4-04-01, 6:35 p.m.
BY GEOFF HOBSON
Artrell Hawkins has given up his cell phone, turned off his pager, and shut down his answering machine in a resolute stand against the distractions of people wanting every piece of him.
So it's not hard to believe the Bengals couldn't find their cornerback this week to finalize his one-year tender offer for a three-year restricted free agent of $512,000. When he suddenly appeared Wednesday to sign the contract at Paul Brown Stadium, his shirt and tie seemed to symbolize his fresh approach that marked his encouraging play at the end of last season.
With the arrival of a Mark Duffner-type holler guy in Kevin Coyle who will have the luxury secondary coach Ray Horton didn't and coach only cornerbacks, as well as a murky situation on the depth chart, Hawkins and Bengals insiders like director of pro/college personnel Jim Lippincott sense an opening for the rejuvenation of his career.
Among Hawkins, Rodney Heath, Charles Fisher and rookies Mark Roman and Robert Bean, there is no clear-cut starter in the NFL's most maligned secondary this side of the Metrodome. With the Bengals in the hunt for a veteran corner in free agency, the club has been talking to Tom Carter about possibly re-signing at a new low rate after jettisoning his $2.4 million salary last month.
"I'm not the highest paid cornerback on this team. Not even close," Hawkins said. "It's not a multi-year deal, but half a million dollars is still half a million dollars. That's almost half a million dollars more than most people make working nine to five 300 days a year."
Hawkins admits he wouldn't have had that attitude
at the beginning of last season. Not with a global chip on his shoulder.
"It wasn't really directed at anyone," Hawkins said. "Coming into the season they were talking about replacing me. You take all that stuff personally when you have the experience. The mistake I made was taking it personal. Then I started pushing too hard. I really stood in the same place. I didn't go anywhere. I took a couple of steps backward. You can't operate like that."
If he's not the highest paid cornerback (he's behind Roman's $710,000 average, Heath's $700,000 and Fisher's $677,600), then he certainly is the most vilified.
The boos won't let him forget he hasn't come near his expectations when he was drafted in the second round out of the University of Cincinnati in 1998. Or last year's benching after the fourth game.
But now that he's 25 and his son is 11 months old, Hawkins says the Bengals will see a different player. Maybe because he's a different person.
"I'm at the point in my career, even in my life, I'm being accountable and being a man," Hawkins said. "I see things differently. Never mind from three years ago, but at the beginning of last season. A lot of it has to do with my son. When you have kids, you think about how you want the future to be, what kind of lifestyle you want and what you want your kids to do."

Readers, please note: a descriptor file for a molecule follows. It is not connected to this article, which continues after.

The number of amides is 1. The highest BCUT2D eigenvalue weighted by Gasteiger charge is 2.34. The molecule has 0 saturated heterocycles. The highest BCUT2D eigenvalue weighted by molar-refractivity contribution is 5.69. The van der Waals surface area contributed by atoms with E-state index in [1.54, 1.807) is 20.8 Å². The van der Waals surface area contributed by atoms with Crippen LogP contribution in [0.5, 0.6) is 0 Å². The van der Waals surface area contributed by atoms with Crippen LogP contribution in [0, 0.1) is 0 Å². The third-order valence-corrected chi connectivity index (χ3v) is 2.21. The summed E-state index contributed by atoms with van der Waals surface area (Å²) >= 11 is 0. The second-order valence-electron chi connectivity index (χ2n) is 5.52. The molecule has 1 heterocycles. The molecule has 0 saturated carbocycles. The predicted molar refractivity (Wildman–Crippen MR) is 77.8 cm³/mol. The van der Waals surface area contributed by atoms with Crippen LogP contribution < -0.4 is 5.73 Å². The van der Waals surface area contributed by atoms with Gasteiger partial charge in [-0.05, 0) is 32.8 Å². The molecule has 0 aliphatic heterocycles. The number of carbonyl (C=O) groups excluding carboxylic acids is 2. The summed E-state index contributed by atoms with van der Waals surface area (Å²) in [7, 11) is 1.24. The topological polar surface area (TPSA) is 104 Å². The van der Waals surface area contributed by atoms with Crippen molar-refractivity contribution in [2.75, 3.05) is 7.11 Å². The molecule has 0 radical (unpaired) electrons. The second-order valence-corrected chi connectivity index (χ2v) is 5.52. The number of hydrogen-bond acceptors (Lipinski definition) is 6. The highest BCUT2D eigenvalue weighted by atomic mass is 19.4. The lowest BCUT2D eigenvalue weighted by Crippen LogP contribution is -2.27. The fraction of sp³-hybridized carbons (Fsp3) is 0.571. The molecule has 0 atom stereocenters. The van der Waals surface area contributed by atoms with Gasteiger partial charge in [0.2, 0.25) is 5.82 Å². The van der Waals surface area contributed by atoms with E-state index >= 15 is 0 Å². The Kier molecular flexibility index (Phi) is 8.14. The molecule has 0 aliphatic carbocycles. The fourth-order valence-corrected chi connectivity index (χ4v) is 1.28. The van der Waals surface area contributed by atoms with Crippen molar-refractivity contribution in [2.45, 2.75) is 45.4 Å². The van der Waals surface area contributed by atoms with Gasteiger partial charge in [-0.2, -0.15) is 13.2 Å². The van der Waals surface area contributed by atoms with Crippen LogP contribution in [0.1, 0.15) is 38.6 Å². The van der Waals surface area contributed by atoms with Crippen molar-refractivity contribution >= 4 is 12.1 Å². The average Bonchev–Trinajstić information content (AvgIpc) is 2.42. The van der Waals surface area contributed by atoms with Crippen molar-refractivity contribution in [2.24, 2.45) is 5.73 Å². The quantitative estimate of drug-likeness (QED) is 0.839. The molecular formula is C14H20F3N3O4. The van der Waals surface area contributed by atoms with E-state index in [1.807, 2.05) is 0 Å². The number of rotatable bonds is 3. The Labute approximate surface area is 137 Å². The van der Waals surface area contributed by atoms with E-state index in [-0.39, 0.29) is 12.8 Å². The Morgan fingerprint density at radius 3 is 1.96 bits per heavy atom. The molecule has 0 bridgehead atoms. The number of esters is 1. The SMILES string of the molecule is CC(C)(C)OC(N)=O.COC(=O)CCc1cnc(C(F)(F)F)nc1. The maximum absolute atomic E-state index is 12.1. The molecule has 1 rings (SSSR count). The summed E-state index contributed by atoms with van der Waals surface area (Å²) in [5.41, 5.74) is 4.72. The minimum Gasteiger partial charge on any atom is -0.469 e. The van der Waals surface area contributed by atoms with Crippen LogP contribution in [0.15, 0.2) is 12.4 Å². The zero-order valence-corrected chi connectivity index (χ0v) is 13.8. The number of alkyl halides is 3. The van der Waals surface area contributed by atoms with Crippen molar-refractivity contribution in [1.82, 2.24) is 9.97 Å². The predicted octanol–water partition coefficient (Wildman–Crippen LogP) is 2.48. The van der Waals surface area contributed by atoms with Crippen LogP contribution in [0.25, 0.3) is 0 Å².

After his benching, Hawkins didn't shrivel up and blow away. He used his speed and tackling courage to excel on special teams. He's looking to ride it into minicamp next month.
"My thing is I want to come in and regain the confidence of the players around me. Regain the confidence of the coaches, too," Hawkins said. "I'm not going to say I'm out (of the mix as a starter) and I'm not going to say I'm the man, either. I think I finished the year on a good note and there's a lot of room for improvement."
Coyle arrived from Fresno State this season after serving stints under Duffner at Holy Cross and Maryland, and any resemblance between him and the Bengals defensive coordinator isn't purely coincidental. Hawkins is pleased with the few film sessions and technique drills he's had with Coyle.
"He'll be able to get down and dirty with just the corners 24 hours a day, so that's good," Hawkins said. "He's kind of right out of the mold of Mark Duffner. He pushes you. He expects you to get better constantly and that's the kind of person we need. We're getting there, but we're still young. You need someone who's going to push you and make you do things and teach you, I think he's a good teacher."
Now that there is no cell phone buzzing and pager beeping, Hawkins thinks he's "rid of all the junk," that has taken his mind off things.
There was no question he would take the tender offer for a restricted free agent. He knew he wasn't in position to get an offer from another team (it would have to give up a second-round pick) or secure any kind of a long-term deal from the Bengals above the minimum.
Hawkins knows if he plays well, the Bengals will approach him during the season about a contract extension. If he doesn't. . .
"We'll see," Hawkins said. "I like the idea of the one-year deal and then we'll go from there."
For now, that would be under the "distraction," category.